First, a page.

Freedom of Speech – Defamation, Sedition, etc.

Protecting human rights in digital era

Note4Students

From UPSC perspective, the following things are important :

Prelims level : Not much

Mains level : Paper 2- Tackling disinformation

The article highlights the issues mentioned in the UNHRC report on disinformation and freedom of expression.

UNHRC Report: Upholding human rights helps dealing with falsehood

  • The UN Human Rights Council (UNHRC) Special Rapporteur  submitted her report on “Disinformation and Freedom of Opinion and Expression” recently.
  • The UNHRC report specifically speaks of information disorder that arises from disinformation.
  • Impact of disinformation: Such information disorder leads to politically polarisation, hinders people from meaningfully exercising their human rights, and destroys their trust in governments and institutions.
  • Human rights provide a powerful and appropriate framework to challenge falsehoods and present alternative viewpoints.
  • Upholding human rights is useful in dealing with falsehood in two ways:
  • 1) Freedom of opinion and expression enables governance and development.
  • 2) Civil society, journalists and others are able to challenge falsehoods and present alternative viewpoints.
  • So, the report says that human rights friendly governance is both possible and doable; it is also desirable, as it protects political power against itself.

Review of the business model needed

  • The report asserts that reactive content moderation efforts” are unlikely to make any worthwhile difference in the absence of a serious review of the business model that underpins much of the drivers of disinformation and misinformation.
  • Problems of inconsistent application of companies’ terms of service, inadequate redress mechanisms and a lack of transparency and access to data re-emerge constantly.
  • Aalthough the platforms are global businesses, they do not appear to apply their policies consistently across all geographical areas or to uphold human rights in all jurisdictions to the same extent.

Need for legislative clarity on twin concept of misinformation and disinformation

  • The report highlights the lack of legislative and judicial clarity on the twin concepts of “disinformation” and “misinformation”.
  • It emphasises that the intention to harm is decisive to the disinformation.
  • “Disinformation” is false information disseminated intentionally to cause serious social harm.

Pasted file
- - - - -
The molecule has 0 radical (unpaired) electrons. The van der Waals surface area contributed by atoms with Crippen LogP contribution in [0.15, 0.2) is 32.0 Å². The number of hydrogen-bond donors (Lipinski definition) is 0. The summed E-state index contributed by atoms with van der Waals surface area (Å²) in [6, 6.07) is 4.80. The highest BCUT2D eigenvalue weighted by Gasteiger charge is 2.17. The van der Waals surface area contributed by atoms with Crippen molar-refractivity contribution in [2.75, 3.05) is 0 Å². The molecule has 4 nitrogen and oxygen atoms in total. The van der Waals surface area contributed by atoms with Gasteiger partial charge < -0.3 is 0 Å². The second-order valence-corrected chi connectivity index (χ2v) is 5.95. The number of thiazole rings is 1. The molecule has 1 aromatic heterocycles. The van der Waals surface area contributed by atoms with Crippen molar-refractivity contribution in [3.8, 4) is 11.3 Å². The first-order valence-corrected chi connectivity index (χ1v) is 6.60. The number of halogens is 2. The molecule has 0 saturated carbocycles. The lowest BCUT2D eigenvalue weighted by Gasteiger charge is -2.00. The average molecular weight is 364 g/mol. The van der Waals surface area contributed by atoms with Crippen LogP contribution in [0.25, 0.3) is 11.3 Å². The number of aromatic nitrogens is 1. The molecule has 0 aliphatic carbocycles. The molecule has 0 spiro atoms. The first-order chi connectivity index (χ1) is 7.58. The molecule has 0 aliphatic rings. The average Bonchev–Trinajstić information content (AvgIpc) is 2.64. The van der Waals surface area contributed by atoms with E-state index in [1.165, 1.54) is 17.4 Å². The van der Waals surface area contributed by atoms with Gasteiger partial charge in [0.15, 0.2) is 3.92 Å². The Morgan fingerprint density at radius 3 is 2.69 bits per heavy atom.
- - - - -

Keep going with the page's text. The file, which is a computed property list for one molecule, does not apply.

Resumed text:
• In contrast, misinformation consists in the dissemination of false information unknowingly.
  • Nor are these terms to be used interchangeably.
  • Acknowledging the fact that “extremist or terrorist groups” frequently engage in the dissemination as part of their propaganda to radicalise and recruit members, the report disfavours any state response that adds to human rights concerns.

Other factors contributing to growth of disinformation

  • The growth of disinformation in recent times cannot be attributed solely to technology or malicious actors, according to the report.
  • Other factors such as digital transformation and competition from online platforms, state pressure, the absence of robust public information regimes, and digital and media literacy among the general public also matter.
  • Moreover, disinformation enhance the frustrations and grievances such as economic deprivation, market failures, political disenfranchisement, and social inequalities.
  • Disinformation is thus not the “cause but the consequence of societal crises and the breakdown of public trust in institutions”.
  • Strategies to address disinformation will succeed only when these underlying factors are tackled.

Issue of use of disinformation by states

  • A 2020 Oxford study of “Industrialised Disinformation” mentions that as many as “81 governments” use “social media to spread computational propaganda and disinformation about politics”.
  • Some authoritarian countries like Russia, China and Iran capitalised on coronavirus disinformation to amplify anti-democratic narratives.
  • Online disinformation also results in offline practices of violent social excursion on actually existing individuals and communities such as ethnic, gender, migrant, sexual minorities.

Consider the question “Reactive content moderation efforts are simply inadequate without a serious review of the business model that underpins much of the drivers of disinformation and misinformation on the social media platforms.” Critically examine.”

Conclusion

Will future itineraries of human rights in the digital era repeat past mistakes? The report offers grist to the mill for profound thought and conscientious action.

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